The two inhibitors have opposite effects on the efflux transient induced by 10 µm ABA. Figure 4 shows that the efflux transient induced by 10 µm ABA is inhibited by 7 µm jasplakinolide (Fig. 4a), but enhanced by 5 µm latrunculin B (Fig. 4b); neither inhibitor affected the rate constant for efflux before the addition of ABA. In two such experiments with jasplakinolide, the peak was inhibited to 66 and 43% of the control peak. In three experiments using 5 µm latrunculin B, the peak height was increased to 157 ± 7% of the control; the effects of 1 µm latrunculin B were very similar, with a peak of 141 ± 10% of the control in three experiments. The results suggest that a component of filamentous actin may act as a negative regulator of the response to 10 µm ABA. At this concentration of ABA, Ca2+ influx makes the major contribution to increase in cytoplasmic Ca2+, whereas at suboptimal concentrations of ABA (0.1 µm) release of Ca2+ from internal stores plays the major role (MacRobbie, 2000).

image

Figure 4. Jasplakinolide (JK) inhibits and latrunculin B (Lat B) enhances the vacuolar efflux transient induced by 10 µm abscisic acid (ABA). Rate constant for 86Rb+ efflux plotted against time. Each point shows mean and SEM of four strips. Pretreatment with 7 µm JK or 5 µm Lat B (or dimethyl sulphoxide (DMSO) in controls) for 40 min before adding 10 µm ABA at zero time on the graph, at, respectively, 70 or 60 min of washout. Triangles, control; circles, treated.

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The effects of latrunculin B on efflux transients at 0.1 µm ABA were also tested and, in contrast to those at 10 µm ABA, were found to be inhibitory. Figure 5 compares the effect in the same tissue of 5 µm latrunculin B at 10 and 0.1 µm ABA; at 10 µm ABA the peak is increased by latrunculin B, to 160 ± 38% of the control, whereas the peak induced by 0.1 µm ABA is decreased by latrunculin B, to 70 ± 12% of the control. The mean in three experiments at 0.1 µm ABA was a reduction in peak height to 58 ± 7% of the control. Thus in conditions where the efflux transient is triggered by internal Ca2+ release, actin depolymerization inhibits the transient. The results suggest multiple roles for actin in the ABA signalling processes concerned with triggering ion release at the tonoplast. They suggest that components of filamentous actin are active in negative regulation of the response involving Ca2+ influx, but play a positive role in the response involving Ca2+ release from internal stores.

image

Figure 5. Latrunculin B (Lat B) enhances the vacuolar efflux transient in response to 10 µm abscisic acid but inhibits that induced by 0.1 µm ABA. Rate constant for 86Rb+ efflux plotted against time. Each point shows mean and SEM of four strips. Pretreatment with 5 µm Lat B (or dimethyl sulphoxide (DMSO) in controls) for 40 min before adding 10 or 0.1 µm ABA at zero time on the graph, at 60 min of washout. Control 10 µm ABA, upward triangles; 10 µm ABA/Lat B, circles; control 0.1 µm ABA, downward triangles; 0.1 µm ABA/Lat B, squares.

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Involvement of MAP kinase in signalling chains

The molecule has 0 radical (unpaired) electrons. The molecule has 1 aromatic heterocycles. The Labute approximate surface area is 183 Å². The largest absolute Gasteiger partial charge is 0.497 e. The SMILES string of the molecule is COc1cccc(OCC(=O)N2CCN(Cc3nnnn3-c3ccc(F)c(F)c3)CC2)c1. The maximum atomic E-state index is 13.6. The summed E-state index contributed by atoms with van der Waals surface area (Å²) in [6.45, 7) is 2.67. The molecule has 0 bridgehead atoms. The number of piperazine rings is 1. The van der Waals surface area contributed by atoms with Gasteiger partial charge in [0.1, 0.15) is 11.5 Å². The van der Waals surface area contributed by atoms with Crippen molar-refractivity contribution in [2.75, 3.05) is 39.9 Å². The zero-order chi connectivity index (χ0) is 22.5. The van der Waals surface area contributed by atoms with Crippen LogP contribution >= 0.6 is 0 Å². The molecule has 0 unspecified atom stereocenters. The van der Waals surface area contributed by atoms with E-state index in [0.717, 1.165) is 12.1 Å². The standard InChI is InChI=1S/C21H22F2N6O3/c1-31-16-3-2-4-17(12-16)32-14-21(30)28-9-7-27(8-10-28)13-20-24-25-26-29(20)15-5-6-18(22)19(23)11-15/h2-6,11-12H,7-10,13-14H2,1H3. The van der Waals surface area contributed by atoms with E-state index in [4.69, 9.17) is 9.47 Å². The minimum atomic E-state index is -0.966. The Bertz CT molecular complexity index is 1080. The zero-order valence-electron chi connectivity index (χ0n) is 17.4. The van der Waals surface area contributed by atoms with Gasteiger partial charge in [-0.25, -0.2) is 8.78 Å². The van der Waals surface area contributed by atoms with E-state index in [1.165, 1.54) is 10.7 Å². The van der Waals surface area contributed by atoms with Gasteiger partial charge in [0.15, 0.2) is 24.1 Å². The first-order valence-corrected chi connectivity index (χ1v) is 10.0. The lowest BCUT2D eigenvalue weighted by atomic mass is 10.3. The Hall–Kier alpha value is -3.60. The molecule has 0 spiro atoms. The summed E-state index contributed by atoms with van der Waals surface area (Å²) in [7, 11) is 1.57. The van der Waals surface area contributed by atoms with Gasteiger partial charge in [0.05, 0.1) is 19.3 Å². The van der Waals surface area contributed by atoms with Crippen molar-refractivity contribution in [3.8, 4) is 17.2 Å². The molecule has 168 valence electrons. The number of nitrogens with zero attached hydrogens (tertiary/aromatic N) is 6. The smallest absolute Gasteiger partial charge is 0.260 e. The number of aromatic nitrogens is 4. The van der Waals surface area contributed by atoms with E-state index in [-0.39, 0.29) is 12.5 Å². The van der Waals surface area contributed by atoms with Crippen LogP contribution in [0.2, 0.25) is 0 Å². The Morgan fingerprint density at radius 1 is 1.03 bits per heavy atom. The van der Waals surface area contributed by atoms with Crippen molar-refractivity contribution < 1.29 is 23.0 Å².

The effect of PD98059, which prevents activation of MAP kinase, was tested in both aperture and flux experiments, Fig. 6(a) shows that PD98059 inhibited ABA-induced stomatal closure; a repeat experiment gave very similar results. PD98059 also inhibited dark-induced stomatal closure to a similar extent (data not shown). The effect of PD98059 on aperture in the absence of any closing signal was small, and could be either positive (as shown in Fig. 6a) or negative.

image

Figure 6. PD98059 inhibits abscisic acid (ABA)-induced stomatal closing and ABA-induced vacuolar efflux transient. (a) Stomatal aperture (mean ± SEM), at the start and after 2 h incubation in light, with (PD) or without (C) 100 µm PD98059, and with or without 50 µm ABA. Starting aperture, mean of 12 strips; ABA treatments, mean of four strips each; no ABA treatments, mean of two strips each; 17–21 pores measured on each strip. (b) Rate constant for 86Rb+ efflux plotted against time. Each point shows mean and SEM of four strips. Pretreatment with 50 µm PD98059 for 40 min before adding 10 µm ABA at zero time on the graph, at 60 min of washout. Solutions contained 20 mm RbCl. Triangles, control; circles, PD98059.

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In flux experiments, PD98059 proved very difficult to use, since it tended to precipitate out with time, and when this happened no effect was observed. The problem was less at higher ionic strength (as was used in aperture experiments). In one experiment when treatments at 2 mm and 20 mm Rb+ were compared, the inhibitor stayed in solution at 20 mm, to give the results shown in Fig. 6(b), but precipitated out at 2 mm and gave no effect. In the experiment shown, 100 µm PD 98059 delayed the ABA-induced efflux transient and reduced the rate of rise and the peak height. In three separate experiments (all at 20 mm RbCl), the rate of rise was reduced to 27 and 48% of the control by 100 µm PD98059, and to 64% of the control by 50 µm PD98059; in the last experiment 20 µm U0126, another inhibitor of MAP kinase activation, had the same effect as PD98059, reducing the rate of rise to 59% of the control. Thus blocking the activation of MAP kinase produces a partial inhibition of the ABA-induced efflux transient.

Discussion

  1. Top of page
  2. Summary
  3. Introduction
  4. Materials and Methods
  5. Results
  6. Discussion
  7. Acknowledgements
  8. References

The aim of the paper was to test whether actin played a role in stomatal closure, and in particular in the ABA-induced stimulation of K+/Rb+ release from vacuole to cytoplasm, and the results show that the actin-modifying agents, jasplakinolide and latrunculin B, did affect this key process, critical for stomatal closure.